Stage 5: Resumption of proper training I actually hope to reach this point when there is little or nothing of a competitive kind to tempt me back on the track. I need to leave headroom to loop back to an earlier stage if necessary – though hopefully not Stage 1, of course.

I don’t have a timescale for any of this. It’s probably not even helpful to know that Stage 2 has occupied almost a month at this point. Well, how long is a piece of string? It’s almost certain to be the key stage, and failure to achieve it as a foundation within what seems to be a “reasonable” length of time might be the first trigger for a rethink. Staying rehab-focussed and not allowing things simply to drift will be vital.

Onwards and upwards.

The Straight Line and the Curve

January 1, 2017

My title comes from a fairly recent song about an Elizabethan mystic. The “straight line and the curve” are rather neat euphemisms for a sprinter to adopt!

I’ve not written a new chapter for this blog for a while. There are many reasons for that. I’m writing this one on New Year’s Day, which is probably a day better than many for “resolutions”, but believe me, it hasn’t been easy to reach this point.

My summer track season in 2016 fizzled out in a very unsatisfactory manner, as described in one of my last blogs here. During the early autumn, training, such as it was without (m)any definable targets, was ok, but not very enjoyable. I was working at a level that, a year before, I’d probably have been pleased with, even if it didn’t seem all that hard. Then the injuries began.

First was a persistent pain in the ball of my right foot. Then, gradually, it was matched by one in the left foot too. I’d had something similar in my left foot back in 2012/13. It had responded to treatment for a malfunctioning medial arch, and has been kept in check since then by decent, high arch insoles in whatever shoes I wear. This time, renewing these had little or no effect, and I needed to give myself permission to ease right off on any running or high impact activity. After all, I thought, at that point there was a long way to go to next year’s track season. I’m currently trying recommended toe flexibility exercises, which give short term relief, but I’m still not doing any running.

Next, following a bit of a fall when I put out my left hand to break my descent, I began to get excruciating pain in my left shoulder whenever I extended my arm, raised it above my head, pulled or pushed on it, etc. I’ve had a clunky left shoulder since I was about 18, a legacy of a pedal bike crash, but this pain was new, and wasn’t near the old damage. Reading up Doctor Google’s diagnosis strongly suggests I’ve developed a fairly classic kind of rotator cuff problem. If that’s so, it seems it might well be something that rest and physical therapies won’t necessarily influence, thus leading to an operation as a remedy. Rest and regular doses of anti-inflammatories are the initial actions. Even the limited training I was able to do before has been very compromised. In relation to where I “ought” to be with only about six weeks to the start of the indoor track season, I’m nowhere.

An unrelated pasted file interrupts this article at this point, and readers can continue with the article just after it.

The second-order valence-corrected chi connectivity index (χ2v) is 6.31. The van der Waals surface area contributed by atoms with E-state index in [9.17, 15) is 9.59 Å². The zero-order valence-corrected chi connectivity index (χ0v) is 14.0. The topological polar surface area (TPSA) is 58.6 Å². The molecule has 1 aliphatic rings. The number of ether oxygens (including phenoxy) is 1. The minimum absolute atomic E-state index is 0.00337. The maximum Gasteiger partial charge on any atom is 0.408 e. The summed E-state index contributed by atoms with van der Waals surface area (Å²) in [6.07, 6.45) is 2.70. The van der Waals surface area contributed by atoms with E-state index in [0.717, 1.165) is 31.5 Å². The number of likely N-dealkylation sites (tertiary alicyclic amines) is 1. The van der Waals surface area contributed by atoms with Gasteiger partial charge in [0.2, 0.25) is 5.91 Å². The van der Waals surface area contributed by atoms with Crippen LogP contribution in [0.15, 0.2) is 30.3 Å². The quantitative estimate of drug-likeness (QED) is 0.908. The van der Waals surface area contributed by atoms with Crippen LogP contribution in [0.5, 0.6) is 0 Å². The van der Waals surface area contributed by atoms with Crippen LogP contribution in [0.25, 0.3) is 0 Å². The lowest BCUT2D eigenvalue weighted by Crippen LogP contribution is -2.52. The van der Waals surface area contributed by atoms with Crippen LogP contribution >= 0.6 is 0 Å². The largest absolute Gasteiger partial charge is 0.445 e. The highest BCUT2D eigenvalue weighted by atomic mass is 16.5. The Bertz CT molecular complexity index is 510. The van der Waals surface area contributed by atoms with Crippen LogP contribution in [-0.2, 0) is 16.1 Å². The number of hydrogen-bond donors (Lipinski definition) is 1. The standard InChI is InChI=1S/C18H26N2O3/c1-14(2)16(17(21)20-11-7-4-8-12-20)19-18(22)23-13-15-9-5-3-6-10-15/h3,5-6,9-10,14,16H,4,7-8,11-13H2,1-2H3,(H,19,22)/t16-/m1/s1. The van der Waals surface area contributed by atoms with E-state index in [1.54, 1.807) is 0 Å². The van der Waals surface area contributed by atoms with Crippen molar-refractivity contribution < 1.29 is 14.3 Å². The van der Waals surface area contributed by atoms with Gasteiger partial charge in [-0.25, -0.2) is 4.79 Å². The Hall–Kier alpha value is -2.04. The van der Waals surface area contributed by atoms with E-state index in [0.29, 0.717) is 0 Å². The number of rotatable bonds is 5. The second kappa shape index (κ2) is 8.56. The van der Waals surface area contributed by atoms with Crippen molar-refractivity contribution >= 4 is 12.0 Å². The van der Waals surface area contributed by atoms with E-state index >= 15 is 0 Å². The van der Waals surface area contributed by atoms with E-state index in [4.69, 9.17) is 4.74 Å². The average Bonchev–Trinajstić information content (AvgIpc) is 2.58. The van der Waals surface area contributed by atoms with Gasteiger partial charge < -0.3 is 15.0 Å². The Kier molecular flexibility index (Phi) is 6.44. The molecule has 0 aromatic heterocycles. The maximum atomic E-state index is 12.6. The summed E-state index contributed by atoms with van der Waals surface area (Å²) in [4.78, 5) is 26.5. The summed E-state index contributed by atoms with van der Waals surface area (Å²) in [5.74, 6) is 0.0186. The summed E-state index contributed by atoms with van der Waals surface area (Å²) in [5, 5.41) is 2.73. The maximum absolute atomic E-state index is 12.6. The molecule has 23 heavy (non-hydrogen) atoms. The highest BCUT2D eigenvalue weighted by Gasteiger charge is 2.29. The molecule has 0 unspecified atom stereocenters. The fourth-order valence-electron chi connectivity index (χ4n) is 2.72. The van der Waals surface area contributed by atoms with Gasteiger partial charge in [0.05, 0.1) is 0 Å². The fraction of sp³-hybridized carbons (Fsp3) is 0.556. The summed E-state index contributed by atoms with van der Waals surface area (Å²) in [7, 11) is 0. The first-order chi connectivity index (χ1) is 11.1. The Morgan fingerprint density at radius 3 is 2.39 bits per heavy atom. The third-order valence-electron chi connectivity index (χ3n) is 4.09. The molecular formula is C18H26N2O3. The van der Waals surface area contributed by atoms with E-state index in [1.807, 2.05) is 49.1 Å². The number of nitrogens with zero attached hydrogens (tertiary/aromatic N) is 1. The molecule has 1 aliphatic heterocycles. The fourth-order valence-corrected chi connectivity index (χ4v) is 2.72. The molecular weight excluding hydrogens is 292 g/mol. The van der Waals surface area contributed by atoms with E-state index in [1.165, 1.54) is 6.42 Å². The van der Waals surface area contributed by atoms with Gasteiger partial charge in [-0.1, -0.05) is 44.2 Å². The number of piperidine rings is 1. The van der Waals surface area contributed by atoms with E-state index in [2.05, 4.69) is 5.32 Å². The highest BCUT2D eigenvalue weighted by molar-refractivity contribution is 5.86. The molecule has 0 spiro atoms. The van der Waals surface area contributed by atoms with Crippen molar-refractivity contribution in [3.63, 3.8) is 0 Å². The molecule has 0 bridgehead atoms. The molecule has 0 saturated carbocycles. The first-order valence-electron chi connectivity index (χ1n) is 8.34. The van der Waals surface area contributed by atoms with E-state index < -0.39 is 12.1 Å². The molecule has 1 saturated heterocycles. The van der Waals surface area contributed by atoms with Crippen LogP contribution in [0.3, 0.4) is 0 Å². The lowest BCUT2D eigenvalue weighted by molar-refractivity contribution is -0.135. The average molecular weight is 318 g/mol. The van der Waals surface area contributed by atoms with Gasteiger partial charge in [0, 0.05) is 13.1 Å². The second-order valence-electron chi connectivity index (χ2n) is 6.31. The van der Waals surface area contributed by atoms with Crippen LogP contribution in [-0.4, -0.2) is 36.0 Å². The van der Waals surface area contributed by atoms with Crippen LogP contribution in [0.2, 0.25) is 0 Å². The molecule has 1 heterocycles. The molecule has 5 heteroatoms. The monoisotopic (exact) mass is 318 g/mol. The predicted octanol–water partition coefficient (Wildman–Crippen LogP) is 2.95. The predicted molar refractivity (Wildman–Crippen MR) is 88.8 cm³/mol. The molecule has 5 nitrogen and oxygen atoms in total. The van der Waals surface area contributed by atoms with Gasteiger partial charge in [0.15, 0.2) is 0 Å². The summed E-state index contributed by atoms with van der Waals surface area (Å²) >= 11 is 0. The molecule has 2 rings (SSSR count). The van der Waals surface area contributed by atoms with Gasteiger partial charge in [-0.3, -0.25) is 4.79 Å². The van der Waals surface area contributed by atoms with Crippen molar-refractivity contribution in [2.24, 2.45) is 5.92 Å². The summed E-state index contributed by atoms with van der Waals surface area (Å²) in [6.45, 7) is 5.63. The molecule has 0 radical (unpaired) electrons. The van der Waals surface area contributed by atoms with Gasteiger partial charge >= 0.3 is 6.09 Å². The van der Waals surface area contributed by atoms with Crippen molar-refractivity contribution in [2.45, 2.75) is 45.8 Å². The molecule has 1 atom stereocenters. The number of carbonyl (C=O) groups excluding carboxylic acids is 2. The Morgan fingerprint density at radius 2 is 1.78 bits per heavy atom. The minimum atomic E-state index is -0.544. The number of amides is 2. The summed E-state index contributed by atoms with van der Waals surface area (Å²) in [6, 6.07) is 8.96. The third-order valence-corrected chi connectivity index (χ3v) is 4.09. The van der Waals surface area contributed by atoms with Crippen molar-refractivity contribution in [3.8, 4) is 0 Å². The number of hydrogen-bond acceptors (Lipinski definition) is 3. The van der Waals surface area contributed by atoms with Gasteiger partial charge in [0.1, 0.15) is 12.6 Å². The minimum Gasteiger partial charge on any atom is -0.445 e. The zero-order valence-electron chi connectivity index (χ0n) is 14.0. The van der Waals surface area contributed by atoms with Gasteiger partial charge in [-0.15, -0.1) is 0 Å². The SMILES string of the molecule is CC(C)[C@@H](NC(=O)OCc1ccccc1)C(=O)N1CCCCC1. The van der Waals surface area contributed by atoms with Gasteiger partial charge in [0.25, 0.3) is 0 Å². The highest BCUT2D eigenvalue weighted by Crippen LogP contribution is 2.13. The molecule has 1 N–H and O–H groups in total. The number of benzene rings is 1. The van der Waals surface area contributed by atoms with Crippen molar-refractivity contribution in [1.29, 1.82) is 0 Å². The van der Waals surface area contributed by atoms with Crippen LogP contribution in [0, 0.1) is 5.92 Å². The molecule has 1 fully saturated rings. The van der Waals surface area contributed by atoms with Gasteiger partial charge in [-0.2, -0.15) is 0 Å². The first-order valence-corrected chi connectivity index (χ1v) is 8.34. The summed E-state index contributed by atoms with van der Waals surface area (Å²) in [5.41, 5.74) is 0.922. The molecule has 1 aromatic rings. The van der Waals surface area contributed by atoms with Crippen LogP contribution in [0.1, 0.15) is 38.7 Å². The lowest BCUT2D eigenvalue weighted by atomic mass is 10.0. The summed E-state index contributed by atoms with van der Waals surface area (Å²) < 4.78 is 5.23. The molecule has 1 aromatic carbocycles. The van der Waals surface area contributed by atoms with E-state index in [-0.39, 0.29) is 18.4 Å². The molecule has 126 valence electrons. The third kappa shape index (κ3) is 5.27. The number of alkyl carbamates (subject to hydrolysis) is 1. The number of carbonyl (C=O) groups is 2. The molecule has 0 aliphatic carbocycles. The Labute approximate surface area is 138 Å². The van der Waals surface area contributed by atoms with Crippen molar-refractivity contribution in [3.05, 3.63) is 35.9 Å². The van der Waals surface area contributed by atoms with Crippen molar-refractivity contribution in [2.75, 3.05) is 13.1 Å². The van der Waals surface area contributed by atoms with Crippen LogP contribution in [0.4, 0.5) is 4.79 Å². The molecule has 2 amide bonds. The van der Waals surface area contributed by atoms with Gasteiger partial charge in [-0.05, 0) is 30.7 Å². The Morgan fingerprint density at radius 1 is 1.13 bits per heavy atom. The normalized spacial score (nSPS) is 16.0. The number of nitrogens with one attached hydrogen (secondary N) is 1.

I’ve been pretty fortunate to avoid them in the last few years, but then I caught a rather bad cold. It went on to my chest, and such was the associated hacking cough that my back muscles went into spasm. Now, I’m well familiar with anything my perennially bad back can throw at me. There is a pattern. Countering it involves a perhaps paradoxical mix of sessions of laying on the floor, propped up slightly on my elbows, coupled with a regime of going for very gentle walks as often as possible. After a week of this, as I write, I’m sleeping more comfortably, and feeling that each day is bringing small gains. However, the sound I keep hearing isn’t my cough, but the noise of further nails being banged into the coffin of my preparations for racing on the track in 2017.

Clinical depression is one of the scariest and nastiest things that has ever happened to me. I’m about four years out of that pit now, but one of the fastest ways back into it that I can imagine is to fall back to a point where training for my sport merely becomes a persistent form of physical and mental self-harm. I’ve written before about the horrors of simply “beating myself up” in training. I’m never going there again, and have become pretty acutely alive to the symptoms.

So, as New Year 2017 approached, the athlete in me needed to make plans. I sat down with the calendar, but quickly found that I lacked the courage to make those leaps of faith involved in committing to specific races on specific days, booking accommodation and travel to big events, and so on.